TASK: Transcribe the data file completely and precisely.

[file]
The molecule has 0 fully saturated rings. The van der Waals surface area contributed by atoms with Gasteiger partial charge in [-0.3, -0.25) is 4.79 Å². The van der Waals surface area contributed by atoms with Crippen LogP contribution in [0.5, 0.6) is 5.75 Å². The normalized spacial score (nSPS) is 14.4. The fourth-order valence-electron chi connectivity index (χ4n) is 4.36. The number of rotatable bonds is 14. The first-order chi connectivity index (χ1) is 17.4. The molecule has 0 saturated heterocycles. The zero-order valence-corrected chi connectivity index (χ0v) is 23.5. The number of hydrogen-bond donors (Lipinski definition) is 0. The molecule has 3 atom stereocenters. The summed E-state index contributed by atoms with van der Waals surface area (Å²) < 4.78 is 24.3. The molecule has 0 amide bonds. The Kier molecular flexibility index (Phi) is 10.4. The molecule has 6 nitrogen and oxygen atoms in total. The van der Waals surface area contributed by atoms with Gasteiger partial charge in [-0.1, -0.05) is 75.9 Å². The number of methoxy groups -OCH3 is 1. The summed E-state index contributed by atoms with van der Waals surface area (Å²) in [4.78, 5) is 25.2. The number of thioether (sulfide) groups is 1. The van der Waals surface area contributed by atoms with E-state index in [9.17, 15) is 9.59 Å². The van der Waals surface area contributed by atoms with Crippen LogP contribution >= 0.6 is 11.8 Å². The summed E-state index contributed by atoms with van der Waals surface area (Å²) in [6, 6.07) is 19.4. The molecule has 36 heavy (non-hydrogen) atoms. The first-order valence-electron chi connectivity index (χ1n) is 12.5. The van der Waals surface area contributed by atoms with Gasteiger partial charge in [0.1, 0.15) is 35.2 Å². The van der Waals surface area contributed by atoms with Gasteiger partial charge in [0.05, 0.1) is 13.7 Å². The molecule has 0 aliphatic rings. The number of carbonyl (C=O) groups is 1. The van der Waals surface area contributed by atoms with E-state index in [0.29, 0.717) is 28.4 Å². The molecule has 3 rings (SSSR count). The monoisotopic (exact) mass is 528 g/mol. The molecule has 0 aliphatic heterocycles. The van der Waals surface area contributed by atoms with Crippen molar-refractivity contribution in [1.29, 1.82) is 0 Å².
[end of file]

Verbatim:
The molecule has 0 fully saturated rings. The van der Waals surface area contributed by atoms with Gasteiger partial charge in [-0.3, -0.25) is 4.79 Å². The van der Waals surface area contributed by atoms with Crippen LogP contribution in [0.5, 0.6) is 5.75 Å². The normalized spacial score (nSPS) is 14.4. The fourth-order valence-electron chi connectivity index (χ4n) is 4.36. The number of rotatable bonds is 14. The first-order chi connectivity index (χ1) is 17.4. The molecule has 0 saturated heterocycles. The zero-order valence-corrected chi connectivity index (χ0v) is 23.5. The number of hydrogen-bond donors (Lipinski definition) is 0. The molecule has 3 atom stereocenters. The summed E-state index contributed by atoms with van der Waals surface area (Å²) < 4.78 is 24.3. The molecule has 0 amide bonds. The Kier molecular flexibility index (Phi) is 10.4. The molecule has 6 nitrogen and oxygen atoms in total. The van der Waals surface area contributed by atoms with Gasteiger partial charge in [-0.1, -0.05) is 75.9 Å². The number of methoxy groups -OCH3 is 1. The summed E-state index contributed by atoms with van der Waals surface area (Å²) in [4.78, 5) is 25.2. The number of thioether (sulfide) groups is 1. The van der Waals surface area contributed by atoms with E-state index in [9.17, 15) is 9.59 Å². The van der Waals surface area contributed by atoms with Crippen LogP contribution >= 0.6 is 11.8 Å². The summed E-state index contributed by atoms with van der Waals surface area (Å²) in [6, 6.07) is 19.4. The molecule has 36 heavy (non-hydrogen) atoms. The first-order valence-electron chi connectivity index (χ1n) is 12.5. The van der Waals surface area contributed by atoms with Gasteiger partial charge in [0.1, 0.15) is 35.2 Å². The van der Waals surface area contributed by atoms with Gasteiger partial charge in [0.05, 0.1) is 13.7 Å². The molecule has 0 aliphatic rings. The number of carbonyl (C=O) groups is 1. The van der Waals surface area contributed by atoms with E-state index in [0.29, 0.717) is 28.4 Å². The molecule has 3 rings (SSSR count). The monoisotopic (exact) mass is 528 g/mol. The molecule has 0 aliphatic heterocycles. The van der Waals surface area contributed by atoms with Crippen molar-refractivity contribution in [1.29, 1.82) is 0 Å².